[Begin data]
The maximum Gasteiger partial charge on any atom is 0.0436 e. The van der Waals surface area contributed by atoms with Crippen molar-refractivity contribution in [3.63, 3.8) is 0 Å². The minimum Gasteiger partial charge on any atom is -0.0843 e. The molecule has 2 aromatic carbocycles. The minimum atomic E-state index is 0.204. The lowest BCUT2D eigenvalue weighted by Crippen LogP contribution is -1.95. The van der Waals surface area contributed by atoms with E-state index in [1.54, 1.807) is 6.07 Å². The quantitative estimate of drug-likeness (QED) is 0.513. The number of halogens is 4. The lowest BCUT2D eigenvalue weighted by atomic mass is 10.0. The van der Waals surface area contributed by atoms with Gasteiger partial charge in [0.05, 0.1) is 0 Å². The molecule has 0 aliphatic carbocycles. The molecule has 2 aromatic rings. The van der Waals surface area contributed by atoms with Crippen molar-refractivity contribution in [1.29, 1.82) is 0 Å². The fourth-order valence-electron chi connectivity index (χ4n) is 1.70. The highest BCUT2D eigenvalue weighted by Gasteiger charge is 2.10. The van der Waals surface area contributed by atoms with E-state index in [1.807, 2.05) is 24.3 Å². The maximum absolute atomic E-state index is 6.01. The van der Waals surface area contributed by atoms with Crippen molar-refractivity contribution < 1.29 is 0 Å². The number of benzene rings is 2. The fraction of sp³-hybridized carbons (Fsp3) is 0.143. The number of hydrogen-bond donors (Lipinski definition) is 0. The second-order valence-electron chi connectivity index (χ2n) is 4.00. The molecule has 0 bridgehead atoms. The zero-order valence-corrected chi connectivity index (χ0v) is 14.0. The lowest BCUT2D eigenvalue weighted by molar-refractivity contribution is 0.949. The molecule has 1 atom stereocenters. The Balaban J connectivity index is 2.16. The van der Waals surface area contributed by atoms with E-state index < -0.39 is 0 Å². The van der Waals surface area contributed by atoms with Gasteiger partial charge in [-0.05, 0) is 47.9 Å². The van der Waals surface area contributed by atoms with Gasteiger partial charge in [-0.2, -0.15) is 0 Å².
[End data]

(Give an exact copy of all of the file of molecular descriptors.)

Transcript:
The maximum Gasteiger partial charge on any atom is 0.0436 e. The van der Waals surface area contributed by atoms with Crippen molar-refractivity contribution in [3.63, 3.8) is 0 Å². The minimum Gasteiger partial charge on any atom is -0.0843 e. The molecule has 2 aromatic carbocycles. The minimum atomic E-state index is 0.204. The lowest BCUT2D eigenvalue weighted by Crippen LogP contribution is -1.95. The van der Waals surface area contributed by atoms with E-state index in [1.54, 1.807) is 6.07 Å². The quantitative estimate of drug-likeness (QED) is 0.513. The number of halogens is 4. The lowest BCUT2D eigenvalue weighted by atomic mass is 10.0. The van der Waals surface area contributed by atoms with Gasteiger partial charge in [0.05, 0.1) is 0 Å². The molecule has 0 aliphatic carbocycles. The molecule has 2 aromatic rings. The van der Waals surface area contributed by atoms with Crippen molar-refractivity contribution in [1.29, 1.82) is 0 Å². The fourth-order valence-electron chi connectivity index (χ4n) is 1.70. The highest BCUT2D eigenvalue weighted by Gasteiger charge is 2.10. The van der Waals surface area contributed by atoms with E-state index in [1.807, 2.05) is 24.3 Å². The maximum absolute atomic E-state index is 6.01. The van der Waals surface area contributed by atoms with Crippen molar-refractivity contribution < 1.29 is 0 Å². The number of benzene rings is 2. The fraction of sp³-hybridized carbons (Fsp3) is 0.143. The number of hydrogen-bond donors (Lipinski definition) is 0. The second-order valence-electron chi connectivity index (χ2n) is 4.00. The molecule has 0 bridgehead atoms. The zero-order valence-corrected chi connectivity index (χ0v) is 14.0. The lowest BCUT2D eigenvalue weighted by molar-refractivity contribution is 0.949. The molecule has 1 atom stereocenters. The Balaban J connectivity index is 2.16. The van der Waals surface area contributed by atoms with E-state index < -0.39 is 0 Å². The van der Waals surface area contributed by atoms with Gasteiger partial charge in [-0.05, 0) is 47.9 Å². The van der Waals surface area contributed by atoms with Gasteiger partial charge in [-0.2, -0.15) is 0 Å².